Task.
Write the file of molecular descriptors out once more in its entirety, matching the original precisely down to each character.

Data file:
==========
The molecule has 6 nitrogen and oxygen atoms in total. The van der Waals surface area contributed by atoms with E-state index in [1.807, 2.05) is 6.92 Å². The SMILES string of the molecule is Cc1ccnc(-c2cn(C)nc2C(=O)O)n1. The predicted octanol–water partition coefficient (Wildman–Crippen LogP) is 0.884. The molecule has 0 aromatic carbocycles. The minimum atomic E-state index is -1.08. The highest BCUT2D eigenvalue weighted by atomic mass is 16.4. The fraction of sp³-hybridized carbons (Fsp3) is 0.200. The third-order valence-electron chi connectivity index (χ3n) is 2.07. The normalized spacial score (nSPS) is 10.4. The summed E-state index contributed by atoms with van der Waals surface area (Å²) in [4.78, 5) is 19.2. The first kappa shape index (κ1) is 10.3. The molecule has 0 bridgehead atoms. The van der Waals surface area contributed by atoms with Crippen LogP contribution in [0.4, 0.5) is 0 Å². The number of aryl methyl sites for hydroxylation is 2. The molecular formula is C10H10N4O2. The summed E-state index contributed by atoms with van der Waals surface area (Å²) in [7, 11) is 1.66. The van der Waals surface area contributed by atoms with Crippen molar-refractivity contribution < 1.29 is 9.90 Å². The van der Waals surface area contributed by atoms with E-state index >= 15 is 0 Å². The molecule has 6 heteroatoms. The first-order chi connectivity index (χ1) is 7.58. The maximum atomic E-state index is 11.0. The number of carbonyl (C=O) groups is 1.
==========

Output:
The molecule has 6 nitrogen and oxygen atoms in total. The van der Waals surface area contributed by atoms with E-state index in [1.807, 2.05) is 6.92 Å². The SMILES string of the molecule is Cc1ccnc(-c2cn(C)nc2C(=O)O)n1. The predicted octanol–water partition coefficient (Wildman–Crippen LogP) is 0.884. The molecule has 0 aromatic carbocycles. The minimum atomic E-state index is -1.08. The highest BCUT2D eigenvalue weighted by atomic mass is 16.4. The fraction of sp³-hybridized carbons (Fsp3) is 0.200. The third-order valence-electron chi connectivity index (χ3n) is 2.07. The normalized spacial score (nSPS) is 10.4. The summed E-state index contributed by atoms with van der Waals surface area (Å²) in [4.78, 5) is 19.2. The first kappa shape index (κ1) is 10.3. The molecule has 0 bridgehead atoms. The van der Waals surface area contributed by atoms with Crippen LogP contribution in [0.4, 0.5) is 0 Å². The number of aryl methyl sites for hydroxylation is 2. The molecular formula is C10H10N4O2. The summed E-state index contributed by atoms with van der Waals surface area (Å²) in [7, 11) is 1.66. The van der Waals surface area contributed by atoms with Crippen molar-refractivity contribution < 1.29 is 9.90 Å². The van der Waals surface area contributed by atoms with E-state index >= 15 is 0 Å². The molecule has 6 heteroatoms. The first-order chi connectivity index (χ1) is 7.58. The maximum atomic E-state index is 11.0. The number of carbonyl (C=O) groups is 1.